Poetry comes in many forms, some of which have been around for centuries. The sonnet dates back to 13th century Italy. Japanese haiku: evolved from the 16th century; this form and tanka were favorites of the ruling courts. Other poetry styles are newer structures. Free Verse: is the English for vers libre; the term was coined by French Symbolist poets in the late-19th century.
The limerick dates to the mid-19th century. This humorous and often ribald style of poetry was popularized in 1846 by Edward Lear's A Book of Nonsense. A limerick consists of five lines, and thirteen beats (3, 3, 2, 2, 3), and the rhyme scheme is aa, bb, a. The first line most often ends in a place name, and the last line ends with the same word as the first line. Puns and plays on words are usually included. Here's a generic example, often used to show the form:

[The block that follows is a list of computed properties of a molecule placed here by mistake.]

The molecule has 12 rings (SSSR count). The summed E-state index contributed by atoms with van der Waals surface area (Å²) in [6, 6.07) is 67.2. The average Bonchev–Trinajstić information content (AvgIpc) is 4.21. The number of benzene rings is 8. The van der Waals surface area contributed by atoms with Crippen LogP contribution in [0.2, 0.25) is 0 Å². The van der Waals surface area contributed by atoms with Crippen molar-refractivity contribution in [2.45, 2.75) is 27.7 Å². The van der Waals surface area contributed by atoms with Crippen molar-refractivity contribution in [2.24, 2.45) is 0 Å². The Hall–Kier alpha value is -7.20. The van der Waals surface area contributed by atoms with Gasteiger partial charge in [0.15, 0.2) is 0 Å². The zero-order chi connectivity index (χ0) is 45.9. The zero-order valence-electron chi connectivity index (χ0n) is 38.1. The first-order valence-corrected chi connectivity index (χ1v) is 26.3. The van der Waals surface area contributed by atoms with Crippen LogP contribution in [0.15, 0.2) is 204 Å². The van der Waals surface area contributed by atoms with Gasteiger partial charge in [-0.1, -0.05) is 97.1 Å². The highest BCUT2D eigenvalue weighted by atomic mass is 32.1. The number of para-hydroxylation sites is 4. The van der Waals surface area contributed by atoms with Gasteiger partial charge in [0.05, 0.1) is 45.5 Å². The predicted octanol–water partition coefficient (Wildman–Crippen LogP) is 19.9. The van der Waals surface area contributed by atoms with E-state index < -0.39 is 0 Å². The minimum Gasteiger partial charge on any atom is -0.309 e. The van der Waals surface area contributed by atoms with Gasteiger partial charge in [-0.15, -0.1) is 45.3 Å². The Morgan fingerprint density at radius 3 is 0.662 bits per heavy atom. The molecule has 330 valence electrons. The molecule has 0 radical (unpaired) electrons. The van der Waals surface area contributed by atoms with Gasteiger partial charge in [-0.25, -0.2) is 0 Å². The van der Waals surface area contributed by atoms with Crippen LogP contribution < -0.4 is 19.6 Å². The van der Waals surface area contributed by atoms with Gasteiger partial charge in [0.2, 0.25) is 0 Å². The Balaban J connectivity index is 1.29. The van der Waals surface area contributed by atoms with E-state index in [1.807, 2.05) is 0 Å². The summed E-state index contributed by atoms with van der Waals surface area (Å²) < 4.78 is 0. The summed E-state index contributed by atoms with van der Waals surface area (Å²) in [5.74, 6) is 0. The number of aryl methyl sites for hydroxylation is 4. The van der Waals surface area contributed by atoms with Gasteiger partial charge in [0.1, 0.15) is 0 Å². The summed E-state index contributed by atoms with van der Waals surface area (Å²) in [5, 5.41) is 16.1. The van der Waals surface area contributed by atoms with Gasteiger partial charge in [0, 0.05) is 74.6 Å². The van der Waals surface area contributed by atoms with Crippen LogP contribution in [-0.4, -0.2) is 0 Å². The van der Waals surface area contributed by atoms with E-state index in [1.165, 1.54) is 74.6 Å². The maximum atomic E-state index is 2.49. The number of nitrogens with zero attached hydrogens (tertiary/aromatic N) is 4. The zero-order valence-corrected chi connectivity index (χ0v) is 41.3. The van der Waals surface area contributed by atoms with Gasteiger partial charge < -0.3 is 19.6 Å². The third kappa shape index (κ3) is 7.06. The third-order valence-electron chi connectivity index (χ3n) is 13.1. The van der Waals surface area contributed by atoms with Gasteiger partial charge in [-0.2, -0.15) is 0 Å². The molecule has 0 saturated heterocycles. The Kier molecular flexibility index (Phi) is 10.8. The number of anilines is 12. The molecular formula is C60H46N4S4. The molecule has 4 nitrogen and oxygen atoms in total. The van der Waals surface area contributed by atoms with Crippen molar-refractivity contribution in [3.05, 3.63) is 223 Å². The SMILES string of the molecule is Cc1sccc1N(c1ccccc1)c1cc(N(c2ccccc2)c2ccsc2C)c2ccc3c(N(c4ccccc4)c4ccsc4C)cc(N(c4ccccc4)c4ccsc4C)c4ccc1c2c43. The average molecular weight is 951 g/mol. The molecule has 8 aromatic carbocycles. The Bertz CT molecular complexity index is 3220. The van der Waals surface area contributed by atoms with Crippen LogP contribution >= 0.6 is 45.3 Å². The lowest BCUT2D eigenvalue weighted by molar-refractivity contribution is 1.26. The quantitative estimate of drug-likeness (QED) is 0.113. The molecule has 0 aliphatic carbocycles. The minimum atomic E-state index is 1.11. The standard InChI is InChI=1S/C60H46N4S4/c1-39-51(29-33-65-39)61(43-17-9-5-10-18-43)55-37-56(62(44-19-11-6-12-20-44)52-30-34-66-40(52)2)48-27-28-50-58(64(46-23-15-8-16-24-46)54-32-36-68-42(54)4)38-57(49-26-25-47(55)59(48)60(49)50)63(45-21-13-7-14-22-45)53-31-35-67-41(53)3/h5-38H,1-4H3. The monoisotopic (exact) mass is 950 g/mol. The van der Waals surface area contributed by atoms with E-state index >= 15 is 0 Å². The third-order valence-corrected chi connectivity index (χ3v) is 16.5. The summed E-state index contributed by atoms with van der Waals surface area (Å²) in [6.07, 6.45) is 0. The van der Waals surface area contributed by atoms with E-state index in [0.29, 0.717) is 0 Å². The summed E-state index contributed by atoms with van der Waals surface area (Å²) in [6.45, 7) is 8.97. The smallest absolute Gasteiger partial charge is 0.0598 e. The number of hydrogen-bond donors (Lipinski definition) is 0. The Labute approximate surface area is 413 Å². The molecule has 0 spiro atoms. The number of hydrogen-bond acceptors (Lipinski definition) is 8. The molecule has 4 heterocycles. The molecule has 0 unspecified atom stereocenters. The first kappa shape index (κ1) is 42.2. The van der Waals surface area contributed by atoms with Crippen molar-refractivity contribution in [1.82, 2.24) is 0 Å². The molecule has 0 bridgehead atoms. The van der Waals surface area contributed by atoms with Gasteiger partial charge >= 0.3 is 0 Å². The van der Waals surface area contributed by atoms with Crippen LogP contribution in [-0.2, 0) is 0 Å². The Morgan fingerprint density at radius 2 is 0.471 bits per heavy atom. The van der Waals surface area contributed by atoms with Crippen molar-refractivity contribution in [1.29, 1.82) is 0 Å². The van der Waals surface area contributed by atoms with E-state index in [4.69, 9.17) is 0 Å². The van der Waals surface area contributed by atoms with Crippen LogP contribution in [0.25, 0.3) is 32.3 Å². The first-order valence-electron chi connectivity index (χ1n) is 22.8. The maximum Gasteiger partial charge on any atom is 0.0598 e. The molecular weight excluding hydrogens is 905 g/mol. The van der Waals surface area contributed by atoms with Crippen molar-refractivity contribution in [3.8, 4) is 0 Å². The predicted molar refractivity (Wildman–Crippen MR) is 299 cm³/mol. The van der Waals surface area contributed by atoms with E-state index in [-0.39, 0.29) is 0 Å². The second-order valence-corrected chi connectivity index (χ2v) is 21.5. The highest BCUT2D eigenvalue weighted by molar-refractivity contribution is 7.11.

There once was a man from NantucketAlthough I've written and published poetry, I've never been able to come up with a limerick.
Who kept all his cash in a bucket
But his daughter named Nan
Ran away with a man,
And as for the bucket, Nantucket.
An old woman lived north of HelenaWait a minute. Duh, what rhymes with Helena?